Our patients are living longer and the numbers of those presenting with multiple morbidities are soaring. The traditional 10-minute consultation is increasingly unfit for purpose yet we are carrying out 150,000 more consultations every day than we did five years ago and the GP workforce has remained relatively stagnant.
We must to do everything in our power to ‘recruit, retain, return’ thousands more GPs over the next five years. But this will not happen overnight so we need to look at alternative solutions to our workforce and workload pressures, that will work both in the short term and the long term.
Pharmacists in general practice
In March this year, we unveiled joint proposals with the Royal Pharmaceutical Society to employ pharmacists as part of the general practice team to help reduce GP workload and cut waiting times for a GP appointment.
We are delighted that these proposals have been swiftly supported by NHS England and earlier this month, NHS chief executive Simon Stevens announced a £15m pilot scheme to get this off the ground.
This arrangement is already working successfully in some GP surgeries and we hope that this injection of money will be a catalyst for more GPs and their teams to participate.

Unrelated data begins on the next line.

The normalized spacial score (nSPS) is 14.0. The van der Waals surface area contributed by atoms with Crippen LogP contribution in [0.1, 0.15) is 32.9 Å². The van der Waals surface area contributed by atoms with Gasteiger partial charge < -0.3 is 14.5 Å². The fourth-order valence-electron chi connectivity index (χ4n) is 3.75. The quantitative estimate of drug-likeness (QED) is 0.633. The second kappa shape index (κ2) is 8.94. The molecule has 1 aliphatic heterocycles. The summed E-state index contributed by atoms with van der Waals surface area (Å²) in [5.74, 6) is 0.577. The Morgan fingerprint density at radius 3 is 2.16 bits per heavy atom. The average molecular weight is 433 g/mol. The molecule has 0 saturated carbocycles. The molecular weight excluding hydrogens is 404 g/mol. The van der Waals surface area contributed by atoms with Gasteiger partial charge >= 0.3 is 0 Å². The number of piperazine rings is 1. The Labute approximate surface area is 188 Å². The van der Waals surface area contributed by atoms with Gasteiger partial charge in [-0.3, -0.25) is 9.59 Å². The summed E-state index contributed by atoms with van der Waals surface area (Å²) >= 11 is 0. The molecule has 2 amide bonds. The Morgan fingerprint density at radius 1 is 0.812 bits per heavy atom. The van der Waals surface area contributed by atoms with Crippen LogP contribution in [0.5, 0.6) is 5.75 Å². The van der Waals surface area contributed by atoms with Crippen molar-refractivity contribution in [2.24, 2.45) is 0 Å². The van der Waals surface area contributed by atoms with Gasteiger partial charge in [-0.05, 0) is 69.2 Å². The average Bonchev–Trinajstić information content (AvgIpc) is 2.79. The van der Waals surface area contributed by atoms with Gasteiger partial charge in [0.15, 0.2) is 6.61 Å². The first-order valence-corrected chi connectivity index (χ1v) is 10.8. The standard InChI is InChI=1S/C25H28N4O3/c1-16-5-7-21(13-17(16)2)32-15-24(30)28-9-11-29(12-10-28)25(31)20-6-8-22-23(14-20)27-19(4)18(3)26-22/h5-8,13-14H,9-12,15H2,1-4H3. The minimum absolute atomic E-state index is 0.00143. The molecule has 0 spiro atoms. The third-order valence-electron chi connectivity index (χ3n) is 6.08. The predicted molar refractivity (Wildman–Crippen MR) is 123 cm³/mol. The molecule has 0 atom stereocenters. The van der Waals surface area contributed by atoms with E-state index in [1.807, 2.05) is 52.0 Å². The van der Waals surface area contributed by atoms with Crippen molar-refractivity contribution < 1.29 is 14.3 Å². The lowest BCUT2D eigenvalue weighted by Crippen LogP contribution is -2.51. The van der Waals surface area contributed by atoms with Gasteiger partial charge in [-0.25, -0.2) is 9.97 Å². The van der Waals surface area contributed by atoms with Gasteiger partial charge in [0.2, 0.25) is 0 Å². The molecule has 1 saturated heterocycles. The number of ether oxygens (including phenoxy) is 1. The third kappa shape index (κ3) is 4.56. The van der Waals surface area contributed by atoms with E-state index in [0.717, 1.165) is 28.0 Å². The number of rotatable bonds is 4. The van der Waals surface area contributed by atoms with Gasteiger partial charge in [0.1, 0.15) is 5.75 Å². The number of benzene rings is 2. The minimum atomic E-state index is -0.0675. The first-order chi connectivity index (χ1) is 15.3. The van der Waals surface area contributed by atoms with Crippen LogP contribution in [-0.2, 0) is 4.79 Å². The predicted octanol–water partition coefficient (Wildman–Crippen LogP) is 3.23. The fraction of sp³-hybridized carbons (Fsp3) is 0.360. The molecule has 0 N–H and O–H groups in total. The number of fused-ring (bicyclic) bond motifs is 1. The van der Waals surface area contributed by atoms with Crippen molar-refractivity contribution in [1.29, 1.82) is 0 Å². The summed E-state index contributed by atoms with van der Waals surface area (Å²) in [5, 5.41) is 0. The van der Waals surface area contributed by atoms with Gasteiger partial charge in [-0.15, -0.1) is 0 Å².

We now need to come up with robust key performance indicators by which we can evaluate the pilot scheme and I would welcome your input.
These could include the proportion of medical reviews undertaken, actions taken on medicines reconciliation, or audits on medicines errors. We need a suitable mechanism to measure how the scheme has benefited patient care and helped reduce GP workload.
The case for skill-mix is getting stronger
Broadening the skill-mix in general practice is something we have advocated for and the case seems to be getting stronger by the day. Last week the Primary Care Workforce Commission recommended greater use of pharmacists, physician associates and healthcare assistants in general practice to alleviate pressure on overstretched GPs.
We are keen to secure government funding to implement a medical assistant pilot scheme, to see how this role would translate into UK general practice.
But introducing new roles needs careful consideration and should not be taken lightly. We also need robust piloting and evaluation to ensure that these schemes are workable and that they actually add the value that they promise.
The proposed role of physician associates is causing consternation amongst some GPs, although there is no suggestion that they will be a substitute for family doctors.
There was also the example of ShropDoc’s advert for a 'community physician' this month - a role that apparently entailed providing GMS consultations without speciality training in general practice. This clearly hadn’t been properly thought out, and to their credit ShropDoc quickly withdrew the advert and admitted that it has been published in error.
This brings home how careful we need to be about the different roles we are introducing to general practice. Our profession and our patients’ care cannot be compromised by quick-fix solutions.
It is important that we adapt and change for the future but the unique strengths of general practice must not be sacrificed in the process.
- Dr Baker is chairwoman of the RCGP and a GP in Lincoln